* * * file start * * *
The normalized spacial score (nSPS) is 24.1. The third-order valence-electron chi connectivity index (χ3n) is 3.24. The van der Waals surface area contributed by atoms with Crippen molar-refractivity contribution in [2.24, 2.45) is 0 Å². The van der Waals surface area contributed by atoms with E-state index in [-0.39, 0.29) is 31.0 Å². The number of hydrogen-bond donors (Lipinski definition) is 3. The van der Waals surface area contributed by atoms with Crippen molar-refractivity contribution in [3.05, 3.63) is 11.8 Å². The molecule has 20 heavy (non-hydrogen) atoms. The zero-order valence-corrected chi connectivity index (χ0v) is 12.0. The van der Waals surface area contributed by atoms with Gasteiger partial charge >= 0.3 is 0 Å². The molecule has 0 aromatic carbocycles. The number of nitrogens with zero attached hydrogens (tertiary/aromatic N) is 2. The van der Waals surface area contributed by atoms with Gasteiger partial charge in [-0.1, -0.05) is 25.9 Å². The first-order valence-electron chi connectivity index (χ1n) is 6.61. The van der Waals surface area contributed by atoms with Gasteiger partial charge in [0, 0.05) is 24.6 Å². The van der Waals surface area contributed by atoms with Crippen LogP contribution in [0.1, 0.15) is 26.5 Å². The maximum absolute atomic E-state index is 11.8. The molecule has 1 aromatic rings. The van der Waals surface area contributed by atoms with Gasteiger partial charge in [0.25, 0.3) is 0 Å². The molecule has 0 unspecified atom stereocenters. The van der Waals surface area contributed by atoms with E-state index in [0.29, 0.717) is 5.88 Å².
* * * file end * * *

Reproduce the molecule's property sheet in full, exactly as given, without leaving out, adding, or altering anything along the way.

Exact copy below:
The normalized spacial score (nSPS) is 24.1. The third-order valence-electron chi connectivity index (χ3n) is 3.24. The van der Waals surface area contributed by atoms with Crippen molar-refractivity contribution in [2.24, 2.45) is 0 Å². The van der Waals surface area contributed by atoms with E-state index in [-0.39, 0.29) is 31.0 Å². The number of hydrogen-bond donors (Lipinski definition) is 3. The van der Waals surface area contributed by atoms with Crippen molar-refractivity contribution in [3.05, 3.63) is 11.8 Å². The molecule has 20 heavy (non-hydrogen) atoms. The zero-order valence-corrected chi connectivity index (χ0v) is 12.0. The van der Waals surface area contributed by atoms with Gasteiger partial charge >= 0.3 is 0 Å². The molecule has 0 aromatic carbocycles. The number of nitrogens with zero attached hydrogens (tertiary/aromatic N) is 2. The van der Waals surface area contributed by atoms with Gasteiger partial charge in [-0.1, -0.05) is 25.9 Å². The first-order valence-electron chi connectivity index (χ1n) is 6.61. The van der Waals surface area contributed by atoms with Gasteiger partial charge in [0, 0.05) is 24.6 Å². The van der Waals surface area contributed by atoms with Crippen LogP contribution in [0.1, 0.15) is 26.5 Å². The maximum absolute atomic E-state index is 11.8. The molecule has 1 aromatic rings. The van der Waals surface area contributed by atoms with Gasteiger partial charge in [0.25, 0.3) is 0 Å². The molecule has 0 unspecified atom stereocenters. The van der Waals surface area contributed by atoms with E-state index in [0.29, 0.717) is 5.88 Å².